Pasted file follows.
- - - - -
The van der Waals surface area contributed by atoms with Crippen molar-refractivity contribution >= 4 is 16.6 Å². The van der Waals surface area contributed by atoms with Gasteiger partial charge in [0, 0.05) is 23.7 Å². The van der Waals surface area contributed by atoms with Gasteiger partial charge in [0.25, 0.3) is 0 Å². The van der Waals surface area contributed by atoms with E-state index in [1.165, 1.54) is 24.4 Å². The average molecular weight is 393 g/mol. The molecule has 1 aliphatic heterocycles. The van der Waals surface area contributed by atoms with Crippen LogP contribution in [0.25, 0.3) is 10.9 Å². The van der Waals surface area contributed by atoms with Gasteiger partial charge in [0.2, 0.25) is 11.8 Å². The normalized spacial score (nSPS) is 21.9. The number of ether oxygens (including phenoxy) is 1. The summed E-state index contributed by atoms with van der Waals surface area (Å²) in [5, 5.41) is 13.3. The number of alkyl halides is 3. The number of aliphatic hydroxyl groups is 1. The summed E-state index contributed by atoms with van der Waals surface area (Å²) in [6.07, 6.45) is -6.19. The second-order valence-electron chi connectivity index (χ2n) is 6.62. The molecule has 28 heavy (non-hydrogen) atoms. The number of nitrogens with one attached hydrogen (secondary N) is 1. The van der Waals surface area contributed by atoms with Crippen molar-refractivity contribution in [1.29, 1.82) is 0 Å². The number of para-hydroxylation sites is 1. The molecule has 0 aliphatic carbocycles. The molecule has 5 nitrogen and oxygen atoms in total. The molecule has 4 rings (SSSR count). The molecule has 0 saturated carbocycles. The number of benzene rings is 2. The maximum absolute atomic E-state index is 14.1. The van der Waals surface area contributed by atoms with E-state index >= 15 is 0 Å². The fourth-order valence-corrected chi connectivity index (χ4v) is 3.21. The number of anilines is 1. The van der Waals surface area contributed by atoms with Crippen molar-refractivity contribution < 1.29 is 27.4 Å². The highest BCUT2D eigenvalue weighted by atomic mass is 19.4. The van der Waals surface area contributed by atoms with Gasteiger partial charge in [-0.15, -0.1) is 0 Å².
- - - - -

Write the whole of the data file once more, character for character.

The van der Waals surface area contributed by atoms with Crippen molar-refractivity contribution >= 4 is 16.6 Å². The van der Waals surface area contributed by atoms with Gasteiger partial charge in [0, 0.05) is 23.7 Å². The van der Waals surface area contributed by atoms with Gasteiger partial charge in [0.25, 0.3) is 0 Å². The van der Waals surface area contributed by atoms with E-state index in [1.165, 1.54) is 24.4 Å². The average molecular weight is 393 g/mol. The molecule has 1 aliphatic heterocycles. The van der Waals surface area contributed by atoms with Crippen LogP contribution in [0.25, 0.3) is 10.9 Å². The van der Waals surface area contributed by atoms with Gasteiger partial charge in [0.2, 0.25) is 11.8 Å². The normalized spacial score (nSPS) is 21.9. The number of ether oxygens (including phenoxy) is 1. The summed E-state index contributed by atoms with van der Waals surface area (Å²) in [5, 5.41) is 13.3. The number of alkyl halides is 3. The number of aliphatic hydroxyl groups is 1. The summed E-state index contributed by atoms with van der Waals surface area (Å²) in [6.07, 6.45) is -6.19. The second-order valence-electron chi connectivity index (χ2n) is 6.62. The molecule has 28 heavy (non-hydrogen) atoms. The number of nitrogens with one attached hydrogen (secondary N) is 1. The van der Waals surface area contributed by atoms with Crippen molar-refractivity contribution in [1.29, 1.82) is 0 Å². The number of para-hydroxylation sites is 1. The molecule has 0 aliphatic carbocycles. The molecule has 5 nitrogen and oxygen atoms in total. The molecule has 4 rings (SSSR count). The molecule has 0 saturated carbocycles. The number of benzene rings is 2. The maximum absolute atomic E-state index is 14.1. The van der Waals surface area contributed by atoms with E-state index >= 15 is 0 Å². The fourth-order valence-corrected chi connectivity index (χ4v) is 3.21. The number of anilines is 1. The van der Waals surface area contributed by atoms with Crippen molar-refractivity contribution < 1.29 is 27.4 Å². The highest BCUT2D eigenvalue weighted by atomic mass is 19.4. The van der Waals surface area contributed by atoms with Gasteiger partial charge in [-0.15, -0.1) is 0 Å².